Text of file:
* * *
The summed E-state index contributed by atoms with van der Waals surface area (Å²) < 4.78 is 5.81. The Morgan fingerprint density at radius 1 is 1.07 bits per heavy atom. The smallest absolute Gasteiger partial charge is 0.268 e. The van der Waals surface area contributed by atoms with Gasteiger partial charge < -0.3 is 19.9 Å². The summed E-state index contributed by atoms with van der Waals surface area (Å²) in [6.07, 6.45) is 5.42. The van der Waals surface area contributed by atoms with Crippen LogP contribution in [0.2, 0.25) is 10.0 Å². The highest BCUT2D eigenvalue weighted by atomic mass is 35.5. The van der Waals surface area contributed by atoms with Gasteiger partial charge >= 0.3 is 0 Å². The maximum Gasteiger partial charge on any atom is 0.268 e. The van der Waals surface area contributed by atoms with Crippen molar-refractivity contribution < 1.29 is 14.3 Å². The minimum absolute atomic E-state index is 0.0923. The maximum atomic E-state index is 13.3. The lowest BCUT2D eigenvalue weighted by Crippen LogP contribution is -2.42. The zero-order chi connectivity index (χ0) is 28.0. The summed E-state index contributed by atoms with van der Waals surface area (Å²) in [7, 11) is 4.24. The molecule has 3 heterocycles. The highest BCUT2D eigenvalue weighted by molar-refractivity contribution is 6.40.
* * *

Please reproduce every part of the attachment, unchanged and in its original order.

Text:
The summed E-state index contributed by atoms with van der Waals surface area (Å²) < 4.78 is 5.81. The Morgan fingerprint density at radius 1 is 1.07 bits per heavy atom. The smallest absolute Gasteiger partial charge is 0.268 e. The van der Waals surface area contributed by atoms with Gasteiger partial charge < -0.3 is 19.9 Å². The summed E-state index contributed by atoms with van der Waals surface area (Å²) in [6.07, 6.45) is 5.42. The van der Waals surface area contributed by atoms with Crippen LogP contribution in [0.2, 0.25) is 10.0 Å². The highest BCUT2D eigenvalue weighted by atomic mass is 35.5. The van der Waals surface area contributed by atoms with Gasteiger partial charge >= 0.3 is 0 Å². The maximum Gasteiger partial charge on any atom is 0.268 e. The van der Waals surface area contributed by atoms with Crippen molar-refractivity contribution < 1.29 is 14.3 Å². The minimum absolute atomic E-state index is 0.0923. The maximum atomic E-state index is 13.3. The lowest BCUT2D eigenvalue weighted by Crippen LogP contribution is -2.42. The zero-order chi connectivity index (χ0) is 28.0. The summed E-state index contributed by atoms with van der Waals surface area (Å²) in [7, 11) is 4.24. The molecule has 3 heterocycles. The highest BCUT2D eigenvalue weighted by molar-refractivity contribution is 6.40.